Another No for the question of whether it is common for parents to NOT want to spend time with their kids, therefore overusing childcare options. I don't think this is common, but I do know it happens and I think it's sad when it does. I have friends and family members who have worked as childcare providers at centers/privately, etc. and they have seen some kids who are in childcare for any and every hour they are available, which for a center is about 55 hours per week, including many holidays. No, I don't know the details of *why* these kids are in childcare for so many hours even when their parents have the day off, but that is beside the point. I'm not trying to judge or tell people how they should run their own life. I just feel sad when I think about what those families are missing.

I do think it can be a slippery slope into overuse; I had a friend who needed part time child care and had to pay for a full-time slot anyway and I could see that the temptation was there to drop the child off more frequently than necessary for the work schedules of the family, since they were already paying for the time and it would make 'free time' for the parents. They did what they needed to do.
dflanag2 is offline  
Old 06-20-2009, 12:48 PM
 
Bluegoat's Avatar
 
Join Date: Nov 2008
Location: Nova Scotia
Posts: 2,569
Mentioned: 0 Post(s)
Tagged: 0 Thread(s)
Quoted: 0 Post(s)
You know, I don't think anyone thinks that parents NEVER need time away from kids, either as individuals or a couple, or that there are NEVER places that parents have to go that are inappropriate for kids, or that the kids might even just really dislike. And everyone realizes that there will be different things that work for different families.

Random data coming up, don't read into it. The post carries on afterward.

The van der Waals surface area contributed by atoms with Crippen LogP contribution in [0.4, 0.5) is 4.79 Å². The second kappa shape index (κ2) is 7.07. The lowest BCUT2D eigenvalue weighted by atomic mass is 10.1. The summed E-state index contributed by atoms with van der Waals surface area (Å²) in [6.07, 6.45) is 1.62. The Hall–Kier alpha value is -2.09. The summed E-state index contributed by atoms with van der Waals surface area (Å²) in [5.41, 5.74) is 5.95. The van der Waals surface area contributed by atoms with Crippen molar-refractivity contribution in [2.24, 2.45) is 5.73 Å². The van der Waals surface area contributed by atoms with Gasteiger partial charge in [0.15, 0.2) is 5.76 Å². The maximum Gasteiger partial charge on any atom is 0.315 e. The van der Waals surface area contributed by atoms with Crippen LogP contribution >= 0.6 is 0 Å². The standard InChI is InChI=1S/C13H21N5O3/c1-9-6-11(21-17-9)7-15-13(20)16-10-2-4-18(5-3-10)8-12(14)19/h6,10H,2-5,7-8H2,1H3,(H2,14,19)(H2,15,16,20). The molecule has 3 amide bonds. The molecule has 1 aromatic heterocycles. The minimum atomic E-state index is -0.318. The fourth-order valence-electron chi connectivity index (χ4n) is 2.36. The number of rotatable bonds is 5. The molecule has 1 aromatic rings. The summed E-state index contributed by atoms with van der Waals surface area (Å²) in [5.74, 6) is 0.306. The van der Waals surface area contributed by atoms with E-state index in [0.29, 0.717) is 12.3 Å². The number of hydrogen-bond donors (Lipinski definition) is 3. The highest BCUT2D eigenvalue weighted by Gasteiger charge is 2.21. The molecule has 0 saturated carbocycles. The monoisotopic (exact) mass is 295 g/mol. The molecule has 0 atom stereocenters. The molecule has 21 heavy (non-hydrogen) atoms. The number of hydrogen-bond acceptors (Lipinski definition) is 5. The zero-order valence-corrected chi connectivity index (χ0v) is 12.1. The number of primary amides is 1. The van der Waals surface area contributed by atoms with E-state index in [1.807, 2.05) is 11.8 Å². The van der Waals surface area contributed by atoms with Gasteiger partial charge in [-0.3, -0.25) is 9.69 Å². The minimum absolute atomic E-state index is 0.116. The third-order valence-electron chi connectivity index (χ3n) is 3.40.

But there are families that don't seem to put any priory on time spent with kids, or which seem to assume that kids shouldn't change things. A good friend of mine grew up in a community where many kids went to boarding school. Then they went to summer camp - all summer. And it was considered normal, because parents need time to themselves, to work, to have a strong marriage (although divorce was really common in that community too.)

There is a part of our culture that says "You must take care of yourself first, and meet your own needs first, that is your first priority." And I think that is subtlety different than "It is important that each person in the family/community/state gets their basic needs met and then gets more as more is available, in a way that is fair and takes into account the individual nature of each person."

 I like the mind to be a dustbin of scraps of brilliant fabric, odd gems, worthless but fascinating curiosities, tinsel, quaint bits of carving, and a reasonable amount of healthy dirt.
Bluegoat is offline  
Old 06-20-2009, 12:56 PM
 
CatsCradle's Avatar
 
Join Date: May 2007
Location: New York City
Posts: 1,945
Mentioned: 0 Post(s)
Tagged: 0 Thread(s)
Quoted: 0 Post(s)
Quote:
ETA: I'm going to drop this, though - we're going way OT.
I agree. I'm sorry I can be so adversarial sometimes. And I apologize to the OP. I love to argue, which is a flaw in some respects and gets me in trouble more often than not. Although I admit, StormBride, that it is fun! Thanks for giving me the opportunity to rant! I enjoy it and I like to hear others' viewpoints.

Edit to say: congrats on the very near birth of your DC, StormBride! I know this must be extremely exciting and I hope all goes well.

"Lawyers, I suppose, were children once." Charles Lamb.
CatsCradle is offline  
 
User Tag List

Thread Tools


Forum Jump: 

Posting Rules  
You may not post new threads
You may not post replies
You may not post attachments
You may not edit your posts

BB code is On
Smilies are On
[IMG] code is On
HTML code is Off
Trackbacks are On
Pingbacks are On
Refbacks are Off